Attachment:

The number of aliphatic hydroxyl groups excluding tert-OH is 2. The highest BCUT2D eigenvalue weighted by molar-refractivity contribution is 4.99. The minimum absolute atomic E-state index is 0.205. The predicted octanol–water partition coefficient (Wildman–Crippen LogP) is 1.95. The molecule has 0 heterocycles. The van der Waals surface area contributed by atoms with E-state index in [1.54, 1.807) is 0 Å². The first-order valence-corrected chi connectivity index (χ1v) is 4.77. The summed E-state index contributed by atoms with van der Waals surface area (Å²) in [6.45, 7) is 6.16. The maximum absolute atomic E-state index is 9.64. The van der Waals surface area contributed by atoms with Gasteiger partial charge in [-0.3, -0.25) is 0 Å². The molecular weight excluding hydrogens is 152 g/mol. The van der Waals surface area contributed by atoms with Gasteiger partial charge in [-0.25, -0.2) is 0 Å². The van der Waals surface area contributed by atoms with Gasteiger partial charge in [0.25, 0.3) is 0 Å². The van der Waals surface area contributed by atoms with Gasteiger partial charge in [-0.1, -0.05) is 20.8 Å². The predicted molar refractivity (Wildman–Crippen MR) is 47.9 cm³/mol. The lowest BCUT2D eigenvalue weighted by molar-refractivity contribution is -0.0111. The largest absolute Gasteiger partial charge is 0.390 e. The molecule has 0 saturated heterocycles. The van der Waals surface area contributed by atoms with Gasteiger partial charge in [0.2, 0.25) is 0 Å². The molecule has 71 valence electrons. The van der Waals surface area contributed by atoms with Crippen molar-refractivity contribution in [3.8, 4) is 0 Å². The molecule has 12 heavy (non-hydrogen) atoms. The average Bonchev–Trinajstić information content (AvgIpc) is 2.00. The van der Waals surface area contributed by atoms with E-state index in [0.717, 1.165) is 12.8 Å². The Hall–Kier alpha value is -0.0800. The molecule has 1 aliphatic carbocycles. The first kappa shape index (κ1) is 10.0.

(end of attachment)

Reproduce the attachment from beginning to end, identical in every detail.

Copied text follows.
The number of aliphatic hydroxyl groups excluding tert-OH is 2. The highest BCUT2D eigenvalue weighted by molar-refractivity contribution is 4.99. The minimum absolute atomic E-state index is 0.205. The predicted octanol–water partition coefficient (Wildman–Crippen LogP) is 1.95. The molecule has 0 heterocycles. The van der Waals surface area contributed by atoms with E-state index in [1.54, 1.807) is 0 Å². The first-order valence-corrected chi connectivity index (χ1v) is 4.77. The summed E-state index contributed by atoms with van der Waals surface area (Å²) in [6.45, 7) is 6.16. The maximum absolute atomic E-state index is 9.64. The van der Waals surface area contributed by atoms with Gasteiger partial charge in [-0.3, -0.25) is 0 Å². The molecular weight excluding hydrogens is 152 g/mol. The van der Waals surface area contributed by atoms with Gasteiger partial charge in [-0.25, -0.2) is 0 Å². The van der Waals surface area contributed by atoms with Gasteiger partial charge in [0.25, 0.3) is 0 Å². The van der Waals surface area contributed by atoms with Gasteiger partial charge in [-0.1, -0.05) is 20.8 Å². The predicted molar refractivity (Wildman–Crippen MR) is 47.9 cm³/mol. The lowest BCUT2D eigenvalue weighted by molar-refractivity contribution is -0.0111. The largest absolute Gasteiger partial charge is 0.390 e. The molecule has 0 saturated heterocycles. The van der Waals surface area contributed by atoms with Gasteiger partial charge in [0.2, 0.25) is 0 Å². The molecule has 71 valence electrons. The van der Waals surface area contributed by atoms with Crippen molar-refractivity contribution in [3.8, 4) is 0 Å². The molecule has 12 heavy (non-hydrogen) atoms. The average Bonchev–Trinajstić information content (AvgIpc) is 2.00. The van der Waals surface area contributed by atoms with E-state index in [0.717, 1.165) is 12.8 Å². The Hall–Kier alpha value is -0.0800. The molecule has 1 aliphatic carbocycles. The first kappa shape index (κ1) is 10.0.